Crate training a dog is a process in which a dog becomes accustomed to the crate and accepts it as a safe and familiar location. Crate training enables dog owners to travel with their pets, leave their dog alone and prevents damaging of their possessions. It usually takes some time for a dog to accept a new crate; therefore it is essential that you help your dog get used to the crate as easily as possible.
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Since dogs naturally live in dens that provide protection and comfort for them and their young, your dog’s instincts make your dog willing to spend time in a secluded place such as a crate. Dogs naturally don’t eliminate in their dens and try to keep them as clean as possible, therefore crate training is also an essential part of housetraining your dog.
Before you can start crate training, it is vital that you pick an appropriate crate for your dog. Carefully consider your dog’s size and the purpose of the crate. If you want to use the crate at home, it can be more spacious, but if you need the crate for traveling, make sure the crate is easy to transport and of a reasonable size.
The crate should be large enough for the dog to stand up and turn around in it. However, a crate that is too large may not provide comfort for the dog since dogs naturally live in rather small dens. Furthermore, if the crate is too large, the dog might be tempted to eliminate at one end of it and sleep at the other end, hence making housetraining a lot more difficult.
If you need the crate for a puppy, bear in mind that it will grow larger in the future. Consider buying a larger crate and blocking the back end of it with a pillow or something similar. If your dog has a heavy fur, the crate should provide good ventilation to prevent your dog from overheating.
Once you’ve selected an appropriate crate, it’s time to get your dog to like it. How to do that?
It’s best to get your dog accustomed to the crate gradually. Start by incorporating the crate into a play and allow the dog to freely enter and exit the crate at first. That way the dog won’t be afraid of entering it later.
Make sure that you are calm and relaxed when showing the crate to your dog because your dog will associate any emotions you display with the crate. Don’t raise your voice and never use the crate as a form of punishment. Remember that you want the crate to be a safe and comforting place for your dog.
As with any kind of dog training, it is important that you reward your dog for good behavior. Give your dog a treat and praise him when he enters the crate and remains in it. You can also start feeding the dog in the crate to make it appear even more appealing.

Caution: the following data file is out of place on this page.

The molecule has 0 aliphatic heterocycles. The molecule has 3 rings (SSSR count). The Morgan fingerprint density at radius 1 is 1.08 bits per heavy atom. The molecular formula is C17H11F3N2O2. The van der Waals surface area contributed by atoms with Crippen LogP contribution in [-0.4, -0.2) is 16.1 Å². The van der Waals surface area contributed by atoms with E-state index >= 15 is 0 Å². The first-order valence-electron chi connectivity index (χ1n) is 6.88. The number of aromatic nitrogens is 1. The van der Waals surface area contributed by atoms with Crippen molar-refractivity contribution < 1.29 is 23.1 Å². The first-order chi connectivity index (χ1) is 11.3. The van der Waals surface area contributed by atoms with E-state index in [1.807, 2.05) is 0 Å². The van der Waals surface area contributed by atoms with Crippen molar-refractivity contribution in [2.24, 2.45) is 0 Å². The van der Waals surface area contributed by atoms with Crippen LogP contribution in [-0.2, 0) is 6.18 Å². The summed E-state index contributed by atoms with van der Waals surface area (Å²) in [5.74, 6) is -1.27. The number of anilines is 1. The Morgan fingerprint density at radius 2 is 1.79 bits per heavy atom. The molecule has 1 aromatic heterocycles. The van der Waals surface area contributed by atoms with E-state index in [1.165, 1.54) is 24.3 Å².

It’s a very good idea to place in the crate objects that your dog is already familiar with. For example, small dog toys, pet bed and your even your own clothing (unwashed to keep your odor) could provide comfort and help your dog get accustomed to his new home.
When you start crate training a dog, make sure you do it gradually. First, your dog should learn to accept the crate and enter it with no fear. After you’re done with that, encourage your dog to enter the crate, reward him if he obeys, and try closing the crate for a few minutes. At the beginning don’t let the crate closed for longer than a few minutes.
Repeat this several times a day, gradually increasing the time the crate is closed. After a while, try leaving the room for a short time, and then start gradually increasing the time of your absence. You must train your dog to feel comfortable in the crate even when you’re not around.
Only when your dog can calmly remain in the crate for half an hour, you can try leaving him while you’re not at home. Again, increase the periods of absence from home gradually, and make sure to reward your dog for being calm in the crate. At this point, you should also try to make your dog spend the night in the crate.
If you own a young puppy, remember that his bladder control system may not have developed sufficiently yet. If so, limit the time you leave the puppy in the crate and make sure he eliminates before and after staying in the crate.
All my life I've been in love with one big friendly dopey Mastiff family member after another. No other breed has given me so much pleasure. I care about them as much if not more than most of the people I've ever known and now it's a dream to be able to research and write up everything my team and I have learned and are continuing to learn. Hope you enjoy reading about them as much as I enjoy writing :)
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